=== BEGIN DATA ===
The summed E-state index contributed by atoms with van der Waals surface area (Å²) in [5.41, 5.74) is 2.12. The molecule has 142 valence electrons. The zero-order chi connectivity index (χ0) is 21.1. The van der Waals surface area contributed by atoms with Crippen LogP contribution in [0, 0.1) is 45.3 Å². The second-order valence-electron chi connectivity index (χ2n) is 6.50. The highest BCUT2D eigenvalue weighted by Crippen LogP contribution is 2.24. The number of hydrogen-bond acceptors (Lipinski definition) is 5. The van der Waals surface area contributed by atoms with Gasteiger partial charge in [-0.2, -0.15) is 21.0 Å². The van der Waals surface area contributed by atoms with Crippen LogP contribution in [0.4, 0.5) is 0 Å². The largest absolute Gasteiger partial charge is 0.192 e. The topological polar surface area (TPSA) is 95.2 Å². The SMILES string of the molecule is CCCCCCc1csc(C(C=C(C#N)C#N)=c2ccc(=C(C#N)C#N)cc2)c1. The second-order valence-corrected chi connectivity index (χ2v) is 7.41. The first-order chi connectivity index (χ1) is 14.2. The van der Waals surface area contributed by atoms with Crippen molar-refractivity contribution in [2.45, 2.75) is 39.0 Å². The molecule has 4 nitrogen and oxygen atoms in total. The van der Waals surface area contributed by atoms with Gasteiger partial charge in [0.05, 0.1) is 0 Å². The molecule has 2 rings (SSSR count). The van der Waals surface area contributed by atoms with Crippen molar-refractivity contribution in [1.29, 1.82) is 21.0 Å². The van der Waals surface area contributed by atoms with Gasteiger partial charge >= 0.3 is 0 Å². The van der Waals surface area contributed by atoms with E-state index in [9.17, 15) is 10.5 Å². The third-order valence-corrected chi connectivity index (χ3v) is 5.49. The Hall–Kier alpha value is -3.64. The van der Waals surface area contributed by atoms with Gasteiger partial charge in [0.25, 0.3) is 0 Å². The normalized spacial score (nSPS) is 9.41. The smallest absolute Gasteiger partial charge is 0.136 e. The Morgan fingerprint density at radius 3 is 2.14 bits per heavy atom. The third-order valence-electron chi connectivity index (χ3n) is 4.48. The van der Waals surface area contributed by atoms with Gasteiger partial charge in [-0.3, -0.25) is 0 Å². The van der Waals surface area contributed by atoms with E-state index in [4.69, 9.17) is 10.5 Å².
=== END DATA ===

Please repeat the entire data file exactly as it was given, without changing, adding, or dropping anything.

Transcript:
The summed E-state index contributed by atoms with van der Waals surface area (Å²) in [5.41, 5.74) is 2.12. The molecule has 142 valence electrons. The zero-order chi connectivity index (χ0) is 21.1. The van der Waals surface area contributed by atoms with Crippen LogP contribution in [0, 0.1) is 45.3 Å². The second-order valence-electron chi connectivity index (χ2n) is 6.50. The highest BCUT2D eigenvalue weighted by Crippen LogP contribution is 2.24. The number of hydrogen-bond acceptors (Lipinski definition) is 5. The van der Waals surface area contributed by atoms with Gasteiger partial charge in [-0.2, -0.15) is 21.0 Å². The van der Waals surface area contributed by atoms with Crippen LogP contribution in [0.4, 0.5) is 0 Å². The largest absolute Gasteiger partial charge is 0.192 e. The topological polar surface area (TPSA) is 95.2 Å². The SMILES string of the molecule is CCCCCCc1csc(C(C=C(C#N)C#N)=c2ccc(=C(C#N)C#N)cc2)c1. The second-order valence-corrected chi connectivity index (χ2v) is 7.41. The first-order chi connectivity index (χ1) is 14.2. The van der Waals surface area contributed by atoms with Crippen molar-refractivity contribution in [2.45, 2.75) is 39.0 Å². The molecule has 4 nitrogen and oxygen atoms in total. The van der Waals surface area contributed by atoms with Gasteiger partial charge in [0.05, 0.1) is 0 Å². The molecule has 2 rings (SSSR count). The van der Waals surface area contributed by atoms with Crippen molar-refractivity contribution in [1.29, 1.82) is 21.0 Å². The van der Waals surface area contributed by atoms with Gasteiger partial charge >= 0.3 is 0 Å². The van der Waals surface area contributed by atoms with E-state index in [9.17, 15) is 10.5 Å². The third-order valence-corrected chi connectivity index (χ3v) is 5.49. The Hall–Kier alpha value is -3.64. The van der Waals surface area contributed by atoms with Gasteiger partial charge in [0.25, 0.3) is 0 Å². The normalized spacial score (nSPS) is 9.41. The smallest absolute Gasteiger partial charge is 0.136 e. The Morgan fingerprint density at radius 3 is 2.14 bits per heavy atom. The third-order valence-electron chi connectivity index (χ3n) is 4.48. The van der Waals surface area contributed by atoms with Gasteiger partial charge in [-0.3, -0.25) is 0 Å². The van der Waals surface area contributed by atoms with E-state index in [4.69, 9.17) is 10.5 Å².